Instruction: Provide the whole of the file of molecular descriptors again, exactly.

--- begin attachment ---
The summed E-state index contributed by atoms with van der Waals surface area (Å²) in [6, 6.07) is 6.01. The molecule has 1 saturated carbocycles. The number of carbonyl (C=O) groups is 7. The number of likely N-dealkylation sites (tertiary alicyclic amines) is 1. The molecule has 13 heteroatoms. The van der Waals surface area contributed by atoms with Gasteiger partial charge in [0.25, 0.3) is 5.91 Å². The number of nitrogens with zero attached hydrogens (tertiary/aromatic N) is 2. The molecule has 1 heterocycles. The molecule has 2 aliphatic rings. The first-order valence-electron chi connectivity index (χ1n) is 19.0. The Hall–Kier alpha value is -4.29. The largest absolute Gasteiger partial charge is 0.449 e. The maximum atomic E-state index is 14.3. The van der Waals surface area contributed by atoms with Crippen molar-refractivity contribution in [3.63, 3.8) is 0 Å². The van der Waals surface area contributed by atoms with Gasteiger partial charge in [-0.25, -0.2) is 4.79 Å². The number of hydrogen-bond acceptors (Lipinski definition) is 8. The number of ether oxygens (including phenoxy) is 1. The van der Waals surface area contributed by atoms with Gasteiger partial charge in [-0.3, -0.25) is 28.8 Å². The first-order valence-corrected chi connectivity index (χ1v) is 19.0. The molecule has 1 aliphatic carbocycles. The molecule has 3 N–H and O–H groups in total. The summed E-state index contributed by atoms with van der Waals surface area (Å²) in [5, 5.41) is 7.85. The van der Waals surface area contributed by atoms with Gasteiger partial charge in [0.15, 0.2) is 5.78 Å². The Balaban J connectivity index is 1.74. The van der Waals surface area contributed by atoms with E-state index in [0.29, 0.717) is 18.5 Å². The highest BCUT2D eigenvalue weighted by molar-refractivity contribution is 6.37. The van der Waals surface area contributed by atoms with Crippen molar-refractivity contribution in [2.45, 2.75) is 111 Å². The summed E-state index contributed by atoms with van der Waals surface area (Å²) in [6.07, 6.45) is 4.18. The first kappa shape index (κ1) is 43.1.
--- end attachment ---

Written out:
The summed E-state index contributed by atoms with van der Waals surface area (Å²) in [6, 6.07) is 6.01. The molecule has 1 saturated carbocycles. The number of carbonyl (C=O) groups is 7. The number of likely N-dealkylation sites (tertiary alicyclic amines) is 1. The molecule has 13 heteroatoms. The van der Waals surface area contributed by atoms with Gasteiger partial charge in [0.25, 0.3) is 5.91 Å². The number of nitrogens with zero attached hydrogens (tertiary/aromatic N) is 2. The molecule has 1 heterocycles. The molecule has 2 aliphatic rings. The first-order valence-electron chi connectivity index (χ1n) is 19.0. The Hall–Kier alpha value is -4.29. The largest absolute Gasteiger partial charge is 0.449 e. The maximum atomic E-state index is 14.3. The van der Waals surface area contributed by atoms with Crippen molar-refractivity contribution in [3.63, 3.8) is 0 Å². The van der Waals surface area contributed by atoms with Gasteiger partial charge in [-0.25, -0.2) is 4.79 Å². The number of hydrogen-bond acceptors (Lipinski definition) is 8. The number of ether oxygens (including phenoxy) is 1. The van der Waals surface area contributed by atoms with Gasteiger partial charge in [-0.3, -0.25) is 28.8 Å². The first-order valence-corrected chi connectivity index (χ1v) is 19.0. The molecule has 1 aliphatic carbocycles. The molecule has 3 N–H and O–H groups in total. The summed E-state index contributed by atoms with van der Waals surface area (Å²) in [5, 5.41) is 7.85. The van der Waals surface area contributed by atoms with Gasteiger partial charge in [0.15, 0.2) is 5.78 Å². The Balaban J connectivity index is 1.74. The van der Waals surface area contributed by atoms with E-state index in [0.29, 0.717) is 18.5 Å². The highest BCUT2D eigenvalue weighted by molar-refractivity contribution is 6.37. The van der Waals surface area contributed by atoms with Crippen molar-refractivity contribution in [2.45, 2.75) is 111 Å². The summed E-state index contributed by atoms with van der Waals surface area (Å²) in [6.07, 6.45) is 4.18. The first kappa shape index (κ1) is 43.1.